Grendel is a monster full of surprises. One minute he’s philosophizing about life, and the next he’s biting the heads off his neighbors. In this book, Beowulf’s infamous enemy narrates his own story, bringing a whole new perspective to the events of the epic poem.

Pensive and sarcastic, Grendel could be coined Zen and the art of motorcycle maintenance for monsters. The book is contemplative, with a dreamy/nightmarish feel, but Grendel’s musings on life don’t exactly leave you with a “happy to be alive” feeling. He is witty, but he’s also a cranky and childish psychopath. He uses vulgar language (including the “F” word), and the book contains more than a fair share of man-eating, blood spurting violence – typical monster behavior.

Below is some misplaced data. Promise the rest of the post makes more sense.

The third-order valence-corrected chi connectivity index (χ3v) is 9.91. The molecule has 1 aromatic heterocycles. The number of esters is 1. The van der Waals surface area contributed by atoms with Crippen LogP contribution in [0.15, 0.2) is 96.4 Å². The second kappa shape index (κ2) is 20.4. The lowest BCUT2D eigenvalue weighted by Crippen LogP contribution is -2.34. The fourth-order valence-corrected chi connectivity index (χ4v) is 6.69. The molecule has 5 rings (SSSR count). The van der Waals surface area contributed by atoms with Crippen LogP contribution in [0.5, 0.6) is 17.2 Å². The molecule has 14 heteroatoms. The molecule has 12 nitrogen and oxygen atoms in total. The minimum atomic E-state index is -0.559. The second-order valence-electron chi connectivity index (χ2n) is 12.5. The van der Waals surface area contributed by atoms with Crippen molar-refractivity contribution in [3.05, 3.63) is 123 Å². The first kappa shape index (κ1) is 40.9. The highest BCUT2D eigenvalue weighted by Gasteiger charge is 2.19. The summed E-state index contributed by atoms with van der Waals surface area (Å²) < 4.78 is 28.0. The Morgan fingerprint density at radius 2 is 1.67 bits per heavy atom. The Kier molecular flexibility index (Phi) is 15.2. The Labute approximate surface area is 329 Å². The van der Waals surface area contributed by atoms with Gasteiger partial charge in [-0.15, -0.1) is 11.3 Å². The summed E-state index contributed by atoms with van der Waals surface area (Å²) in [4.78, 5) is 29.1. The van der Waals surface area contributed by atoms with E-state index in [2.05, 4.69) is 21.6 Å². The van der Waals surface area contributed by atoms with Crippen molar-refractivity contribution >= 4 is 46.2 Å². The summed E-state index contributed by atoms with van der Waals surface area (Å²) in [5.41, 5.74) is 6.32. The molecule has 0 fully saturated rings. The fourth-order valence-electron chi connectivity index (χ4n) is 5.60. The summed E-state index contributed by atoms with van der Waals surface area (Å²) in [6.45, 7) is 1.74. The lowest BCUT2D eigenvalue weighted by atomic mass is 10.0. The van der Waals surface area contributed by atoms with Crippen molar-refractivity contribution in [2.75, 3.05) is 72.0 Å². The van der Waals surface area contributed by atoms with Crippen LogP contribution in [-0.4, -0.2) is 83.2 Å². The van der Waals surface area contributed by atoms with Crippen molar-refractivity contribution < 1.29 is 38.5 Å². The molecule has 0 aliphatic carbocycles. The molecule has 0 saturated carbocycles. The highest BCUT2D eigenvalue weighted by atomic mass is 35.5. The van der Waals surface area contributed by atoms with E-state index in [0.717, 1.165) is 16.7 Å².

The book is an interesting/intelligent read that is equally disturbing and irreverent. So why did I review it? It’s another selection from our library’s high school required reading collection. Best bet: give your seniors Beowulf to read and leave Grendel to adults, particularly aspiring forensic psychologists – they should find the creature’s psyche clinically fascinating.

About the late author

Beowulf history/text

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